At least 57 civilians were killed on Sunday when Shiite rebels bombarded Yemen's second city Aden, where Saudi-backed pro-government forces have made gains against the insurgents, a health official said.
The bloodshed came two days after Prime Minister Khaled Bahah declared the city to be "liberated", although Iran-backed rebels continued to resist in some districts.
Local health chief Al-Khader Laswar told AFP that the death toll had risen to 57 from 43, and that 12 children and six women were among the dead.
More than 215 people, also including women and children, were wounded when the Dar Saad neighbourhood in the north of the port city was targeted, Laswar said.
Backed by air support from Saudi-led warplanes and troops freshly trained in the kingdom, forces loyal to exiled President Abedrabbo Mansour Hadi have managed to wrest back control of most of Aden.
Two ministers from the government exiled in Saudi Arabia returned to Aden this weekend, and on Sunday they toured the southern city devastated by four months of ferocious fighting.
On Sunday, fighters from the pro-Hadi Popular Resistance advanced towards the rebel-held district of Al-Tawahi, a military source said.
- Air strikes hit rebels -
Aden's presidential residence is in the district, where Hadi took refuge after escaping house arrest under the rebels in Sanaa in February, before then being forced to flee for Saudi Arabia.
Warplanes from a Saudi-led Arab coalition have pressed an air campaign launched in March in support of Hadi and against the Huthis and renegade troops loyal to former president Ali Abdullah Saleh.
Since late Saturday, around 15 air strikes targeted rebel positions in Al-Tawahi and on the northern outskirts of the city where the rebels had brought in reinforcements, military sources and witnesses said.
There was also fighting in the Crater district where some rebels remain holed up, according to pro-Hadi fighters.
Nine rebels were killed in a raid on Khormaksar neighbourhood, witnesses said.
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The interior and transportation ministers headed a delegation from the exiled government that landed in Aden on Friday night.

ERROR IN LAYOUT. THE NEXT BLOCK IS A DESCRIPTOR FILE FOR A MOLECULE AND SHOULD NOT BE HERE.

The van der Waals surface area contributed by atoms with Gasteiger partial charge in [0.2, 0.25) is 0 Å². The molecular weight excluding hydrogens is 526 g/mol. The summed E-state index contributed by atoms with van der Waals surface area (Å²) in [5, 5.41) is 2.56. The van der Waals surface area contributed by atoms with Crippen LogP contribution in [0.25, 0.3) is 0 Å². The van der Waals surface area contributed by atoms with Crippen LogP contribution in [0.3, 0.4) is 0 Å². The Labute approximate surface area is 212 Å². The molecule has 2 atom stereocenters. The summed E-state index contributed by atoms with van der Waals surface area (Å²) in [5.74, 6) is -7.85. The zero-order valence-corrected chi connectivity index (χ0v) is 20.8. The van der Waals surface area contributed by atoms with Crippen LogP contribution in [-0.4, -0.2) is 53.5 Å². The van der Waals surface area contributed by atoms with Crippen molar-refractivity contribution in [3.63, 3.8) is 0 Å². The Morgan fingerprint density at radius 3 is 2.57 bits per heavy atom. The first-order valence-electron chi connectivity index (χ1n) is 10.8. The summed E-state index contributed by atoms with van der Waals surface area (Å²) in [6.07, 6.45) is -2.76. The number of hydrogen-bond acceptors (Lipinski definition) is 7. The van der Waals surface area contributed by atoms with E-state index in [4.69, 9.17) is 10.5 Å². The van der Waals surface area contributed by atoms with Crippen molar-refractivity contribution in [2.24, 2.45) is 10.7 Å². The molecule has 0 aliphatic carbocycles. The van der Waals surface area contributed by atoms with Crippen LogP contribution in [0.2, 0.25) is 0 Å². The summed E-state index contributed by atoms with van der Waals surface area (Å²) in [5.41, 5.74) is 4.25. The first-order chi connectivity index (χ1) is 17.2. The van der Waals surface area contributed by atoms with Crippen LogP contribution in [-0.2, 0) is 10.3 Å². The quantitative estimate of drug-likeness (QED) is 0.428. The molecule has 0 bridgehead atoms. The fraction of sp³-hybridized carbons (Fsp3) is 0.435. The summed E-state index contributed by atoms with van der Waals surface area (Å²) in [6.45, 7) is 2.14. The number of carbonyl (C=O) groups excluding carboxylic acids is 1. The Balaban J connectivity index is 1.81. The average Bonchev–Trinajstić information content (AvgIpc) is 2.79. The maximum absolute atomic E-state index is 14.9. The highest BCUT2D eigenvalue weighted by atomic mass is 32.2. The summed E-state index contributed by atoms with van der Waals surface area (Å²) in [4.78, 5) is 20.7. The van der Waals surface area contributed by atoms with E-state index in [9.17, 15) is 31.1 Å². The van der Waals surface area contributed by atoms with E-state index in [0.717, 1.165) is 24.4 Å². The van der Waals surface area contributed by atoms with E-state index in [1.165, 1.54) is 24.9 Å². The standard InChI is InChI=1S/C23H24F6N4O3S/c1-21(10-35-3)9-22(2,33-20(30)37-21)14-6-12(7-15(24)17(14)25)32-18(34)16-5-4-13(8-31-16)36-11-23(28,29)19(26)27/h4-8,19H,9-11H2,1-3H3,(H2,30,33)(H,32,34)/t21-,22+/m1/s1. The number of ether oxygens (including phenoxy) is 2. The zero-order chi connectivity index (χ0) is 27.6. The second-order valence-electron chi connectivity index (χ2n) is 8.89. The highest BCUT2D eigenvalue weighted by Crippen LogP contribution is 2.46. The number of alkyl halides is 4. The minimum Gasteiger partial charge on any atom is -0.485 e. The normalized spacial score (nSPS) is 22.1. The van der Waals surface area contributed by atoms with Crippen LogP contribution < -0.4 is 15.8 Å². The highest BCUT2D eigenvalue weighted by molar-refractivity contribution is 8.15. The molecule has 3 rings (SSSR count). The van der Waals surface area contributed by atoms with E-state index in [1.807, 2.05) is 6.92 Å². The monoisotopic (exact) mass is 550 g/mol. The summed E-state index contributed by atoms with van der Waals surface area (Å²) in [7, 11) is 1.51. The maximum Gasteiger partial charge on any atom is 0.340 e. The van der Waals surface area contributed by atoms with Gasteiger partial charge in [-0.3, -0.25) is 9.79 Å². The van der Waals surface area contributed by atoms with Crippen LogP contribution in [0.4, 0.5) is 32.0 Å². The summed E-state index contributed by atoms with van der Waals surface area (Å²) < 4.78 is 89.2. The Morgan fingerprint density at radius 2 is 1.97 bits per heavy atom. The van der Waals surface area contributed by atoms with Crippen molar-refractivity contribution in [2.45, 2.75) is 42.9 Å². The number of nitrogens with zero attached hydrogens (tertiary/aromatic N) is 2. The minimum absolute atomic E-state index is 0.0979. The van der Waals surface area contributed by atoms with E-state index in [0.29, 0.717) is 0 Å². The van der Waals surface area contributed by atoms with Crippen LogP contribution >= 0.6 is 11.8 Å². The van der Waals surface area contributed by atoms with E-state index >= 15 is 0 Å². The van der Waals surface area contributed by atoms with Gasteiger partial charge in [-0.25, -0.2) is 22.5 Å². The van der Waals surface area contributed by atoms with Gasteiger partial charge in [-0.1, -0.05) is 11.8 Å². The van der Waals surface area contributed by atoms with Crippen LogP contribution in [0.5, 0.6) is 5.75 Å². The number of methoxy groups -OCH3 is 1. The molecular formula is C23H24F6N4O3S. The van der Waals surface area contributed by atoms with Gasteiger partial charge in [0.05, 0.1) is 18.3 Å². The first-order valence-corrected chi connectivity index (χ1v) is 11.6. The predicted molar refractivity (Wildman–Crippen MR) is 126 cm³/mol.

On Sunday they also took part in a meeting that looked into reopening the airport and the port to allow the flow of much-needed aid, as well as the restoration of electricity and water services, state media said.
Loyalist forces took the airport shortly after an assault dubbed "Operation Golden Arrow" began on Tuesday.
- 'There is no life!' -
Some displaced residents have returned to assess the damage to their houses and neighbourhoods.
"There is no life! No hospitals, no electricity, nor water. If it was not for the two wells of the neighbourhood, people would have died of thirst," said Crater resident Moatez al-Mayssuri.
A rebel spokesman dismissed the government's claims on Saturday that it now controlled Aden as "psychological warfare and an attempt to improve the crushed morale" of loyalist fighters.
On Sunday, the spokesman for the Huthis' Ansarullah movement Mohammed Abdulsalam said the rebels had "regained the lead and repelled several attacks by the mercenaries".
The rebels, meanwhile, also targeted Saudi positions across Yemen's northern border in Najran and Jizan, according to the rebel-controlled Saba news agency which cited a military source.
Elsewhere, firefighters managed to extinguish a huge blaze at a gas depot southwest of Taez in central Yemen after it was shelled by rebels, according to the government-run news agency.
The United Nations has declared Yemen a level-3 humanitarian emergency, the highest on its scale.
After weeks of shuttle diplomacy between the two sides, the UN announced a humanitarian truce last weekend to allow the delivery of desperately needed relief supplies, but the ceasefire failed to take hold.
More than 21.1 million people -- over 80 percent of Yemen's population -- need aid, with 13 million facing food shortages.
Upwards of 3,200 people have been killed in the fighting -- many of them civilians, the UN says.